Current Developments

The winds in New York have not changed after the recent ICJ elections

Inflamed passions, relentless rallying and 11 voting sessions hence, the International Court of Justice (ICJ/World Court/Court) was finally made complete. Contrary to previous occasions characterizing the Court’s history, ‘completeness’ this time around meant something hitherto inconceivable. With the UK’s withdrawal of Justice Greenwood from the Court’s candidacy after repeatedly being trumped over by India’s Justice Bhandari, the ICJ will function without a judge drawn from a permanent member of the …

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Current Developments

Wind Of Change in New York?

Die diesjährigen Richterwahlen zum IGH und die Implikationen für das Machtgefüge der Vereinten Nationen

Am Ende ging es ganz schnell. Nach einem tagelangen Machtpoker um den verbleibenden freien Platz am IGH zog Großbritannien seinen Kandidaten, den amtierenden Richter Sir Christopher Greenwood, zurück. Der Weg war frei für die Wahl des indischen Kandidaten Dalveer Bhandari, ebenfalls amtierender Richter in Den Haag. Zuvor wurden bereits vier der fünf im Jahr 2018 frei werdenen Richterstellen am IGH besetzt. Wiedergewählt wurden der amtierende Gerichtspräsident Ronny Abraham (Frankreich), Vizepräsident …

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Photo provided by RegNet
Interview

Law as a site of politics (Part II)

An interview with Hilary Charlesworth

Völkerrechtsblog is delighted to post the second part of our conversation with Hilary Charlesworth. In this part of the interview she tells us more about the power of rituals and ritualism in human rights law, the role of law in regulation, why interdisciplinary research in law matters, and about her time on the ICJ, where she worked on the Whaling case.

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Photo provided by RegNet
Interview

Law as a site of politics (Part I)

An interview with Hilary Charlesworth

Hilary Charlesworth is best known for her work on feminist theory and international law, however her intellectual curiosity extends far beyond this – for example she recently explored the role of rituals and ritualism in human rights monitoring and in 2011 she was appointed judge ad hoc of the International Court of Justice for the Whaling in the Antarctic case. In 2015 Völkerrechtsblog had the pleasure to meet with Hilary Charlesworth in …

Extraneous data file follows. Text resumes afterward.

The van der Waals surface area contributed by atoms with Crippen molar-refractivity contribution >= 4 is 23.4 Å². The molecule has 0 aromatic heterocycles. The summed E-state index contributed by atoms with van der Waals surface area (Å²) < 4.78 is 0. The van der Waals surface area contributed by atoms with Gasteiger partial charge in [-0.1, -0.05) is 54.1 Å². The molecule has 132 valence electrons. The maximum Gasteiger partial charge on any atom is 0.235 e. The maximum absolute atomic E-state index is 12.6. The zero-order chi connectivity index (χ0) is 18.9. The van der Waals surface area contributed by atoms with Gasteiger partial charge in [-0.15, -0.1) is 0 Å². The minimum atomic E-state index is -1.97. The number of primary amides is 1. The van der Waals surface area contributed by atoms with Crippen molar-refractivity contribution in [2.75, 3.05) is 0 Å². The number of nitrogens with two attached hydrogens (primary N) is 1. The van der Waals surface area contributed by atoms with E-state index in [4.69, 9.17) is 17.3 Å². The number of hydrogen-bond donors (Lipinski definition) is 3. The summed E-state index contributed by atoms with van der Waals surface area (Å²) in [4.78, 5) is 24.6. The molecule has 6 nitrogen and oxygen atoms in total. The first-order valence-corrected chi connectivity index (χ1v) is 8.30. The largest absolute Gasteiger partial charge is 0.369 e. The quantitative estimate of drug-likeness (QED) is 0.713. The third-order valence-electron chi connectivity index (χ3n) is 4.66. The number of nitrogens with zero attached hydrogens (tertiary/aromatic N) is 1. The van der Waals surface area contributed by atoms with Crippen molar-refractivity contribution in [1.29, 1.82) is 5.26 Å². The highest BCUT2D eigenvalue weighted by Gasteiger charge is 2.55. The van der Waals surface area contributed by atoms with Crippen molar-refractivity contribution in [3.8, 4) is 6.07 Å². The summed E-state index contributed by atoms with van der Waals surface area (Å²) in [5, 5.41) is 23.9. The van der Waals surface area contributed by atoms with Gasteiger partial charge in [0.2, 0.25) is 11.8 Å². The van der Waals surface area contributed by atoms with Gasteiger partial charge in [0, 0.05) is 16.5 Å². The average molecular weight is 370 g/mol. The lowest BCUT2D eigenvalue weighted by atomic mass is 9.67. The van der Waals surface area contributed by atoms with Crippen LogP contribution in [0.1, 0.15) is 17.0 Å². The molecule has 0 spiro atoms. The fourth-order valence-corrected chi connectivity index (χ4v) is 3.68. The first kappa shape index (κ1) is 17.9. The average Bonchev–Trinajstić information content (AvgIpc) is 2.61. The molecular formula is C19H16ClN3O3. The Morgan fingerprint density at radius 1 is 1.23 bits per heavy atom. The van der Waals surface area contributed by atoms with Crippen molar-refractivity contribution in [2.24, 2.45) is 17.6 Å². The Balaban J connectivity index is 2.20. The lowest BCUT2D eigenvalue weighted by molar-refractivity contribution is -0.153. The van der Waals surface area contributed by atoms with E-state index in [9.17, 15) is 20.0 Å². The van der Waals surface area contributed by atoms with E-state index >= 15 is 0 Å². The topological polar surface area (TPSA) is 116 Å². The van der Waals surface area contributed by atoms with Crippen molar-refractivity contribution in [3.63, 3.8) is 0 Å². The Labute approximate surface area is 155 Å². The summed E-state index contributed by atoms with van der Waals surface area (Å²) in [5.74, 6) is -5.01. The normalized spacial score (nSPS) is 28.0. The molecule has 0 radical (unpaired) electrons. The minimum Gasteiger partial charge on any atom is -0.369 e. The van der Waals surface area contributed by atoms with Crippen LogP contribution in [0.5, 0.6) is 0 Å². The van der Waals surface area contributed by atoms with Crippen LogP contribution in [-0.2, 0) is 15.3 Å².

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DiscussionResponse

Owada and the whale: a Rejoinder

Nelson Coelho The arguments provided by James Harrison as to why the ICJ conducted an inversion of the burden of proof in the Whaling Case appear sound and conclusive; but they are also widely speculative. As he himself underlines, even though the award of the Court implies an interpretation of the ICRW notwithstanding clause as put forward by one of the parties in trial – namely the applicant – it …

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DiscussionResponse

Onus probandi in the Whaling Case – a comment

It is perhaps no surprise that Japan has decided to resume its scientific whaling following the judgment of the International Court of Justice in March 2014. After all, the Court noted that ‘Article VIII [of the International Convention for the Regulation of Whaling (ICRW)] expressly contemplates the use of lethal methods’ [§83], thereby confirming the right of Japan to conduct scientific whaling, including the killing of whales, provided that the …

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DiscussionKick-off

Owada and the whale: dissenting on the burden of proof before the ICJ

Japan is out whaling again. One year after the ICJ decision that found that Japan’s whaling program in the Antarctic was not in accordance with the International Convention for the Regulation of Whaling (ICRW), there is, unsurprisingly, a new push towards that same direction from Japanese authorities. This is the perfect opportunity to take a closer look at ‘the unofficial Japanese understanding’ of that case: the words of judge Owada …

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SymposiumVerfassungs- und Völkerrecht im Spannungsverhältnis

No custom restricting state immunity for grave breaches ‒ well why not?

In a recent judgement (discussed here and here), the Italian Constitutional Court (CC) found that the Italian Constitution barred Italian courts from applying the ICJ’s judgement in Germany v. Italy (discussed here and here) and that the Italian laws implementing the judgement were unconstitutional. The CC did so without wandering off into the field of international law. It did however acknowledge the ICJ’s finding, that there was no customary international …

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